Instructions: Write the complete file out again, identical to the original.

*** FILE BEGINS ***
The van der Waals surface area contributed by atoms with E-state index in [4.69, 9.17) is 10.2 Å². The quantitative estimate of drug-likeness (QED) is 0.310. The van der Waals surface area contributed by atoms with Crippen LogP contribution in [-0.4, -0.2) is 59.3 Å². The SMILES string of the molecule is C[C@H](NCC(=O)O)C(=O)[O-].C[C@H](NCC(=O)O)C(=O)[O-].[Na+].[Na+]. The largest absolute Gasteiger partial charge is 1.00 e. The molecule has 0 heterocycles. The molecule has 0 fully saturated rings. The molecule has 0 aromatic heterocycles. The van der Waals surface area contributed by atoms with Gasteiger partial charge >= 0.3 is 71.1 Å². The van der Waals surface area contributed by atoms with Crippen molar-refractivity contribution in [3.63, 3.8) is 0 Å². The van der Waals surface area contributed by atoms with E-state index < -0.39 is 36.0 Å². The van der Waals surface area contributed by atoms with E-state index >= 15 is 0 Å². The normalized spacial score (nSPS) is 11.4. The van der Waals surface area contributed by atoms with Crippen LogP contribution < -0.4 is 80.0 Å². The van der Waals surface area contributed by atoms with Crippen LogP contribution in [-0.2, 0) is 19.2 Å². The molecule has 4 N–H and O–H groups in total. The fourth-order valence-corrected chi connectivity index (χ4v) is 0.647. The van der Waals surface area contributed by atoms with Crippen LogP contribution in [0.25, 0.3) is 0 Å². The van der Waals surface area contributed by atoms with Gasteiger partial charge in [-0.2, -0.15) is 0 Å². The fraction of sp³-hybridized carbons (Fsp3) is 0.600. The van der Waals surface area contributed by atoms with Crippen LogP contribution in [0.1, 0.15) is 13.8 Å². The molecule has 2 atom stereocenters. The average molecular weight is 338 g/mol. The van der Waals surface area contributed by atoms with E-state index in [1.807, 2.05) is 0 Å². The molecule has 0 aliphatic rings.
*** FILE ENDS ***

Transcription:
The van der Waals surface area contributed by atoms with E-state index in [4.69, 9.17) is 10.2 Å². The quantitative estimate of drug-likeness (QED) is 0.310. The van der Waals surface area contributed by atoms with Crippen LogP contribution in [-0.4, -0.2) is 59.3 Å². The SMILES string of the molecule is C[C@H](NCC(=O)O)C(=O)[O-].C[C@H](NCC(=O)O)C(=O)[O-].[Na+].[Na+]. The largest absolute Gasteiger partial charge is 1.00 e. The molecule has 0 heterocycles. The molecule has 0 fully saturated rings. The molecule has 0 aromatic heterocycles. The van der Waals surface area contributed by atoms with Gasteiger partial charge >= 0.3 is 71.1 Å². The van der Waals surface area contributed by atoms with Crippen molar-refractivity contribution in [3.63, 3.8) is 0 Å². The van der Waals surface area contributed by atoms with E-state index < -0.39 is 36.0 Å². The van der Waals surface area contributed by atoms with E-state index >= 15 is 0 Å². The normalized spacial score (nSPS) is 11.4. The van der Waals surface area contributed by atoms with Crippen LogP contribution < -0.4 is 80.0 Å². The van der Waals surface area contributed by atoms with Crippen LogP contribution in [-0.2, 0) is 19.2 Å². The molecule has 4 N–H and O–H groups in total. The fourth-order valence-corrected chi connectivity index (χ4v) is 0.647. The van der Waals surface area contributed by atoms with Crippen LogP contribution in [0.25, 0.3) is 0 Å². The van der Waals surface area contributed by atoms with Gasteiger partial charge in [-0.2, -0.15) is 0 Å². The fraction of sp³-hybridized carbons (Fsp3) is 0.600. The van der Waals surface area contributed by atoms with Crippen LogP contribution in [0.1, 0.15) is 13.8 Å². The molecule has 2 atom stereocenters. The average molecular weight is 338 g/mol. The van der Waals surface area contributed by atoms with E-state index in [1.807, 2.05) is 0 Å². The molecule has 0 aliphatic rings.